Every Youth Worker Should Teach Creativity

By Doug Franklin March 1, 2016

Most students are not creative. They obsess with getting everything right, so they mimic. Mimics don’t create; they repeat. They don’t explore, think, wonder, or risk.

When I was a kid, my dad sent me to a day camp called The Island. It was on an actual island at a local park in the middle of a lagoon. Every day we were challenged to create something. We built rafts and we made box cameras to photograph cool stuff. We learned to be creative. Yet the Island probably would not exist today due to parents’ safety concerns. So where do students go today to learn creativity? How can students learn to express themselves in a technological world?

I know you might think this is not a youth ministry issue—after all, you’ve never been asked to help students be creative. However, if we don’t help students create and express themselves, they will never learn to be vulnerable and they won’t know how to respond to a hurting world. We need to encourage students to pursue music and art, powerful tools to reach people for Christ. Creativity can be instilled in students, but it will take more than giving them instruments or paintbrushes. We need to do the following:

1) Make Space for Response
Too often we tell students what to think and believe. Then we say, “Go into the world and live our values.” Students start strong but quickly forget what they were told to believe because they never knew why they believed it in the first place. Allow students to discover the truth in God’s Word. Give them space to respond to his leading in their life. Allow them to make applications that are important to them. Resist making the applications for them.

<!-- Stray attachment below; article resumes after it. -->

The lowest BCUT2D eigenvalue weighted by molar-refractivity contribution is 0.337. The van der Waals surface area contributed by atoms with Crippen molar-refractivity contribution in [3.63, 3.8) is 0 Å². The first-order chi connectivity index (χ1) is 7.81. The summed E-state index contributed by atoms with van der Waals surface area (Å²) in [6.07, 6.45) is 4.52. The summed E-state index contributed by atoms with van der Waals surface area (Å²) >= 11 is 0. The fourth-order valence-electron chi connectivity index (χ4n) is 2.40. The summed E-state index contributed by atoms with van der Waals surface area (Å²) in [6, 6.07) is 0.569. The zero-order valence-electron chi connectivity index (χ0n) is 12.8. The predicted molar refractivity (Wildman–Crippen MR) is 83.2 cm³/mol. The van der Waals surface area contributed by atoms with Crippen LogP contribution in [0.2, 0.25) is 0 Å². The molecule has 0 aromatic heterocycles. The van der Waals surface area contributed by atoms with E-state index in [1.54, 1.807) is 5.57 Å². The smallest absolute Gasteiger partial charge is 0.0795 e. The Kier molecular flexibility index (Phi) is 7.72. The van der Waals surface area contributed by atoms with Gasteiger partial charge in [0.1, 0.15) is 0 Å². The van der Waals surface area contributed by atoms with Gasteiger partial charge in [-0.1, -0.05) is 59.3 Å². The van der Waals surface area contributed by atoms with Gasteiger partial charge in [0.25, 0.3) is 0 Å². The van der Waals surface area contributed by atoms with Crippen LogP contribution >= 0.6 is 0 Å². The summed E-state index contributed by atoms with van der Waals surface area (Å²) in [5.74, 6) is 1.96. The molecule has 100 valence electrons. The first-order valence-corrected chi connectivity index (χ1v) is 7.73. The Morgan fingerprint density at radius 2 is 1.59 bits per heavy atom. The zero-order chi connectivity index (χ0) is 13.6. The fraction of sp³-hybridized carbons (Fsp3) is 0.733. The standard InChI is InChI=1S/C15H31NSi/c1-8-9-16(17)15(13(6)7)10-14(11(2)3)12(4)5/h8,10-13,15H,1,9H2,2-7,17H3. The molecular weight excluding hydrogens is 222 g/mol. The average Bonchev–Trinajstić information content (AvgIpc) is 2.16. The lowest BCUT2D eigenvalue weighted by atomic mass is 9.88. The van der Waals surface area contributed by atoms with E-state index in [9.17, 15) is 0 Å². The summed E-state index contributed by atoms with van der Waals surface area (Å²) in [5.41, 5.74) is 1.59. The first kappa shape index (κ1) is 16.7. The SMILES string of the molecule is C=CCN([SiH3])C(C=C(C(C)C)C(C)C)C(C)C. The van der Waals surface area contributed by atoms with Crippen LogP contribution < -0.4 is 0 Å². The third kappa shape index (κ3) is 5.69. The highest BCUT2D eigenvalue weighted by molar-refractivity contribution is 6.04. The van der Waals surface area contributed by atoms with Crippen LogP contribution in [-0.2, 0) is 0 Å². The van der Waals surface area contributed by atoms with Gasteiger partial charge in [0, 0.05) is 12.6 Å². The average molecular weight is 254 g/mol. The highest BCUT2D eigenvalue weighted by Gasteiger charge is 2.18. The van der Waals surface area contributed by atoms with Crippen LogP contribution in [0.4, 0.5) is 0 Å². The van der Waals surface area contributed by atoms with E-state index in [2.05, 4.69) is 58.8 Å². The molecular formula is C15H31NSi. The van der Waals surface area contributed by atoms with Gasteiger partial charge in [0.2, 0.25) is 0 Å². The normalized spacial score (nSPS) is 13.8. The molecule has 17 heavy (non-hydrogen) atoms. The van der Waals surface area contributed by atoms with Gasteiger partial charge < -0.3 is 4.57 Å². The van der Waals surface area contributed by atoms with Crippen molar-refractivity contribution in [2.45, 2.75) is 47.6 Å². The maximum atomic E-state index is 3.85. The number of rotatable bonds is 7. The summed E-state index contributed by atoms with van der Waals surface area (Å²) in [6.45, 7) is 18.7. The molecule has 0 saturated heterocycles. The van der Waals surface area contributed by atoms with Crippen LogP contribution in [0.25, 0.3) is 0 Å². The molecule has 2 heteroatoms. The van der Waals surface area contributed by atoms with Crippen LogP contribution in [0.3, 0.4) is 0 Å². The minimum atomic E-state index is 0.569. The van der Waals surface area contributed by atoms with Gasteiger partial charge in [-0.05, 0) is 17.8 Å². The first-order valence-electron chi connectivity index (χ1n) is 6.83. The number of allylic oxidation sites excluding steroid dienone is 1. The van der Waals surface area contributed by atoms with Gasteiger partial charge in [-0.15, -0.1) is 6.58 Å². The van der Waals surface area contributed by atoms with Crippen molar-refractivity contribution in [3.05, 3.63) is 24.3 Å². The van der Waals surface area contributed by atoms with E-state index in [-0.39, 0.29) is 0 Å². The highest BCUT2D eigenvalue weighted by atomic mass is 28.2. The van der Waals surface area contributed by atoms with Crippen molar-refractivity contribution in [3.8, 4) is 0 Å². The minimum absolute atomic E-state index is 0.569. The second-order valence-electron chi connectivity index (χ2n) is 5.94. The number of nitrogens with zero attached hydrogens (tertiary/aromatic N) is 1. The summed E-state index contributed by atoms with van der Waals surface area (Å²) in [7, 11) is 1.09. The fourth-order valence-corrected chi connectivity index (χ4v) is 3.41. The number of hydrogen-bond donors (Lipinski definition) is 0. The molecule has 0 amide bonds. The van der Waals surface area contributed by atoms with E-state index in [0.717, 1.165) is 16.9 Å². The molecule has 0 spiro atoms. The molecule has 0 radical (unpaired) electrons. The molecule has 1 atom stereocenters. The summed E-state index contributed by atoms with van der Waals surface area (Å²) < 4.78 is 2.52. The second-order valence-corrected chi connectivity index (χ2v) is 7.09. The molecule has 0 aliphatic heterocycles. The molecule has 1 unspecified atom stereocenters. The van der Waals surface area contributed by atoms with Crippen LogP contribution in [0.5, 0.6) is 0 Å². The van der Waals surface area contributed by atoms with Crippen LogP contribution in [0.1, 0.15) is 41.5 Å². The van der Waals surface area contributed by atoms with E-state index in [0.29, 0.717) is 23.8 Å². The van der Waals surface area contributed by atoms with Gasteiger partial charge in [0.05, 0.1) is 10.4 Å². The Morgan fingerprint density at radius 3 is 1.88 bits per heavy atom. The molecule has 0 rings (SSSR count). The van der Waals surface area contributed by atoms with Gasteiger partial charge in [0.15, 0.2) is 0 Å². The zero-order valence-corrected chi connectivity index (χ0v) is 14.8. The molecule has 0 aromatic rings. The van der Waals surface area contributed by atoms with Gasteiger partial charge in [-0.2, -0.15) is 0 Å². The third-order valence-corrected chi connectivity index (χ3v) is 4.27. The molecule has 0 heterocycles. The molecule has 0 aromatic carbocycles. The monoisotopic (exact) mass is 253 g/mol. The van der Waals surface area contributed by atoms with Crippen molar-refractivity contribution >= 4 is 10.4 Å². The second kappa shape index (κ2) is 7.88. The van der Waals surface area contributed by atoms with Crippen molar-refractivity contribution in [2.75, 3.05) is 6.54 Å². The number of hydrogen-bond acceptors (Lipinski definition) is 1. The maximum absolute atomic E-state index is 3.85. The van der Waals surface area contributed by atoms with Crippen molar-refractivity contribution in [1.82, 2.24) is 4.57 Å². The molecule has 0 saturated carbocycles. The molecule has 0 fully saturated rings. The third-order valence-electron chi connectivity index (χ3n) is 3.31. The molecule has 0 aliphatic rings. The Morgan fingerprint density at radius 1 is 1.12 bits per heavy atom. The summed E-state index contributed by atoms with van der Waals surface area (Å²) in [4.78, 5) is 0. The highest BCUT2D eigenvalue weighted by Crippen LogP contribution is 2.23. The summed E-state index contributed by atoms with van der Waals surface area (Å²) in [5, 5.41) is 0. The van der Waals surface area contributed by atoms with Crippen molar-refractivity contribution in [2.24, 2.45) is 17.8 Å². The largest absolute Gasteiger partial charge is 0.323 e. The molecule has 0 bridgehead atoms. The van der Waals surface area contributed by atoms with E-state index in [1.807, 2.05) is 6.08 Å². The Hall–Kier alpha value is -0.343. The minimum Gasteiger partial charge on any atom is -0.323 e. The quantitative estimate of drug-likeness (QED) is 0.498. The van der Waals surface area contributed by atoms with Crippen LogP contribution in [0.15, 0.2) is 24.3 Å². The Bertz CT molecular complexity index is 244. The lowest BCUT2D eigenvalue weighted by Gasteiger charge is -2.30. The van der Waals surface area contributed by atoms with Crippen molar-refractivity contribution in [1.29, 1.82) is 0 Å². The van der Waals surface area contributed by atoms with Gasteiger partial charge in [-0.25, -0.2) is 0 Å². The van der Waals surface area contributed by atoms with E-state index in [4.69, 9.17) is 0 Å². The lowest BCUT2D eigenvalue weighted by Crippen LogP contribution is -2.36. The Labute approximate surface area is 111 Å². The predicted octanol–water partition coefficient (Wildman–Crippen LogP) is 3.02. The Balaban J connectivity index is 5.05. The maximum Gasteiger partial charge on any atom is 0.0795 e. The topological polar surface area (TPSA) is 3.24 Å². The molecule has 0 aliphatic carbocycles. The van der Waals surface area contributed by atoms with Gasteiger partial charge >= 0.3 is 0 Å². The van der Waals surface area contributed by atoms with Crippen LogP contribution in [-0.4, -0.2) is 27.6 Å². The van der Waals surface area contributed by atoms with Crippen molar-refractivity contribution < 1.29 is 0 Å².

“How can students learn to express themselves in a technological world?”

2) Student-driven Learning
At LeaderTreks we never lead a Bible study or preach at students. We give students time to study a passage of Scripture, and then we facilitate them teaching the passage to each other. This allows for student-driven learning; students get to talk about what matters to them and what they are learning. They can express themselves and show that they can learn from reading Scripture on their own.

3) Provide Options in Learning
Students don’t always learn from your favorite teaching methods. Don’t just stand up in front of them and give them your best 20 minutes of Bible teaching. Find new and creative ways to tell the story, and help students find themselves in the story. Have students experience the sounds and tastes from the story. By adding creativity to your teaching methods, students will be able to grow more creative in how they learn.

About the Author

Doug Franklin

Doug Franklin is the president of LeaderTreks, an innovative leadership development organization focusing on students and youth workers. Doug and his wife, Angie, live in West Chicago, Illinois. They don’t have any kids, but they have 2 dogs that think they are children. Diesel and Penelope are Weimaraners  who never leave their side. Doug grew up in…  Read More